Still, the ’16 Tigers seem more vulnerable than last year’s group, partially because their offense pales beside Louisville and quarterback Lamar Jackson. The Cardinals can score at a spectacular clip, and Jackson is enjoying one of the most productive seasons ever in the ACC.

Meanwhile, the Tigers’ proud defense is allowing more rushing and total yards per game than 2015, but fewer points (15.4 versus 18.7). Clemson’s rushing offense also has declined compared to this point last October, although the passing offense directed by quarterback Deshaun Watson is more potent. “This guy is the real deal,” TV analyst and long-time coach Mack Brown said of Watson. “He can do it all. He can beat you with his feet and his arm. He’s as good as anybody in the country.”

Yet because Jackson has emerged, according to USA Today and others, as the nation’s leading Heisman Trophy candidate, Watson has receded in popular regard.

Halfway home

Last year we were wowed by Watson’s combination of skills, including the compilation of 4,000 yards passing and 1,000 yards rushing, an NCAA single-season record facilitated by playing 15 games. Now the junior’s excellence almost is taken for granted despite the fact his per-game passing and total offensive yards have increased. In the overtime win over N.C. State Watson completed three-quarters of his 52 passes for 378 yards, including the winning score on a 10-yard toss to Artavis Scott.

In fact, granting the unpredictability of what lies ahead, Clemson is halfway to a return to the national championship contest with only two road games left, including this coming weekend at Florida State. Should Watson take the Tigers to the finals in consecutive CFPs while continuing to play at a high level, help them post two straight undefeated regular seasons and perhaps win a title, he’d certainly merit consideration among the greatest players in ACC football history.

Exactly who belongs in those ranks is a topic of some fascination. There’s widespread agreement N.C. State’s David Thompson was the best basketball player the ACC ever produced, and he last competed in college in 1975. The identity of the league’s top football player, in contrast, leaves even veteran observers sputtering indecisively.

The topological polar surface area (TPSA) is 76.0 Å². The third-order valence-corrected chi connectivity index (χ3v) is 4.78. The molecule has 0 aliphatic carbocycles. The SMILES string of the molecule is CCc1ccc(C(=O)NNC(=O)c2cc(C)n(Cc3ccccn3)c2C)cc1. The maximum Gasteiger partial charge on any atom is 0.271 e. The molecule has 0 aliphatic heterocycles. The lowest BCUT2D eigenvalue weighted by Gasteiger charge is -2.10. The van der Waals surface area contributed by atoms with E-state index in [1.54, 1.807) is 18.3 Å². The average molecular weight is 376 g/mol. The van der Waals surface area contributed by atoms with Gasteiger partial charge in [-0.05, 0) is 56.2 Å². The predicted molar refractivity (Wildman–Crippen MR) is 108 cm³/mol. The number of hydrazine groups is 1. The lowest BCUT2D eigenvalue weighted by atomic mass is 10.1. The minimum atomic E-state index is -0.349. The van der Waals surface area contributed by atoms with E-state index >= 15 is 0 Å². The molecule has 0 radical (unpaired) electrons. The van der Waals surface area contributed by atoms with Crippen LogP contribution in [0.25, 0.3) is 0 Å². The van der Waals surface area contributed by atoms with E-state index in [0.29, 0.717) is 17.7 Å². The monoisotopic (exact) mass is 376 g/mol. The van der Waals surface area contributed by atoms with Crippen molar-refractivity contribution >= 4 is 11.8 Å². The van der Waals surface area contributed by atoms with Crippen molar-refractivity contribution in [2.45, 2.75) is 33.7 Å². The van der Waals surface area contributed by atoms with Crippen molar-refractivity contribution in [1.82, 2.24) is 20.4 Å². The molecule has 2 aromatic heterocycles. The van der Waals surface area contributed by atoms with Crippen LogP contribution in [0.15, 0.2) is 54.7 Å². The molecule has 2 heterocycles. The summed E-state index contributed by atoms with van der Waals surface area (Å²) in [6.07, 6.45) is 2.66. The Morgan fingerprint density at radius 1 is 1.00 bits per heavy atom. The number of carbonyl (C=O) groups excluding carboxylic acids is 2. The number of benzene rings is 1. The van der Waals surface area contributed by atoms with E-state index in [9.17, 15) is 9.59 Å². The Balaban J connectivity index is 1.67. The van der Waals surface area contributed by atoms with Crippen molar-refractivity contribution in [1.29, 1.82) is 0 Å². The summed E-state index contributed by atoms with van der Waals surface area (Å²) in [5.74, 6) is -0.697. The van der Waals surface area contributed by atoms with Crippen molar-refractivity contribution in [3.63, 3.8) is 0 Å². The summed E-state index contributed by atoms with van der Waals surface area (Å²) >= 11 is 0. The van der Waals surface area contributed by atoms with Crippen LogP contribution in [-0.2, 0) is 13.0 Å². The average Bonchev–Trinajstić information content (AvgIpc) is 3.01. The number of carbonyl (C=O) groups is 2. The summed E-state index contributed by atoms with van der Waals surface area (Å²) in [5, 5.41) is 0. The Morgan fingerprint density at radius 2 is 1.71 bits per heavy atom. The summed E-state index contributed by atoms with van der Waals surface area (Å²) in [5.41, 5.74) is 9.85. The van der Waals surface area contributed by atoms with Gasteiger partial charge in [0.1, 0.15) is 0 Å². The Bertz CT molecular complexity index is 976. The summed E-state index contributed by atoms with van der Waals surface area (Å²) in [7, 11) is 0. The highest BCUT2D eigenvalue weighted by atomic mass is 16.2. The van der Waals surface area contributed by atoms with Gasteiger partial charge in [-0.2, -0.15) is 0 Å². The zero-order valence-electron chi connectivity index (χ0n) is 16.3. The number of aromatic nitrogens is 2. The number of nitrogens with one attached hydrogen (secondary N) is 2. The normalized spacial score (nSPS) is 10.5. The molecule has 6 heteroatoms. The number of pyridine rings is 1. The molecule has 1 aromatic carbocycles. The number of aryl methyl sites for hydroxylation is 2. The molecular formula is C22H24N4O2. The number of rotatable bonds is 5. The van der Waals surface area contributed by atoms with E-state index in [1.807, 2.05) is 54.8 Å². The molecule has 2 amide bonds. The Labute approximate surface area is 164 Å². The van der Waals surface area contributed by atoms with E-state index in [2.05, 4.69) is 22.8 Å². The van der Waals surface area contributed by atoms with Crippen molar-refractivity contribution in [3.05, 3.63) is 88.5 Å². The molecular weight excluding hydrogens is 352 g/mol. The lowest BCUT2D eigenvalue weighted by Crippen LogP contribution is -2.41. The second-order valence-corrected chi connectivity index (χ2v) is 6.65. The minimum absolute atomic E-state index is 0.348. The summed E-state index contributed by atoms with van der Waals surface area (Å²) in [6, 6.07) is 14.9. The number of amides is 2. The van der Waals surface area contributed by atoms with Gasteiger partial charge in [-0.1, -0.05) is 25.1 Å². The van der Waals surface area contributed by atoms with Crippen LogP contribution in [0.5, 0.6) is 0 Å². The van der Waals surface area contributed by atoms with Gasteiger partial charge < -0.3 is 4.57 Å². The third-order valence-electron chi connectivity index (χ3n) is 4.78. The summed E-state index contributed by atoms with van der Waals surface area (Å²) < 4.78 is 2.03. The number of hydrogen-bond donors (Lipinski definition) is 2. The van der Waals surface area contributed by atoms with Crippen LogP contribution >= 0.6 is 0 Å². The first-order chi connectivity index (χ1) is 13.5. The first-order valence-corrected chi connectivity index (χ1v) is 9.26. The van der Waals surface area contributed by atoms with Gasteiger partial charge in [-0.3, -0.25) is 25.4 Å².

Three Florida State players won Heismans as ACC performers, but only Charlie Ward also was a unanimous All-American (1993). All three, including Chris Weinke and Jameis Winston, were voted league player of the year during a season in which FSU was declared the champion. On the ACC’s other three national championship squads, only Georgia Tech’s Ken Swilling was a unanimous All-America the same year his team won (1990).

When you consider multiple All-America and ACC honors, the competition for all-time greatest expands to encompass too many candidates to list here, among them Big Four products Clarkston Hines of Duke; North Carolina’s Dre’ Bly and Julius Peppers; N.C. State’s Dennis Byrd and Jim Ritcher; and Wake Forest’s Alphonso Smith. Add to that list the four players besides Ward who were selected twice as the conference’s player of the year: Clemson’s Steve Fuller, UNC’s Mike Voight and Don McCauley and N.C. State’s Roman Gabriel.

With another title-game visit, Watson, the 2016 ACC player of the year, surely would belong in that elite company.

As for the region’s other program on the rarefied rebound, the 2016-17 Tar Heels won’t face the level of expectations that confronted either of the Carolina felines, the Panthers and Tigers. Ranked No. 6 by coaches entering the season, UNC isn’t favored to win the ACC or NCAA titles. Williams spoke as much to the media about players who’d graduated as of those coming back.

Over the years, 10 ACC men’s basketball squads failed in a trip to the Final Four, only to get back the following season. Just four of those teams actually returned to win an NCAA title, most recently Williams’ 2009 Tar Heels. Now that’s the voice of experience.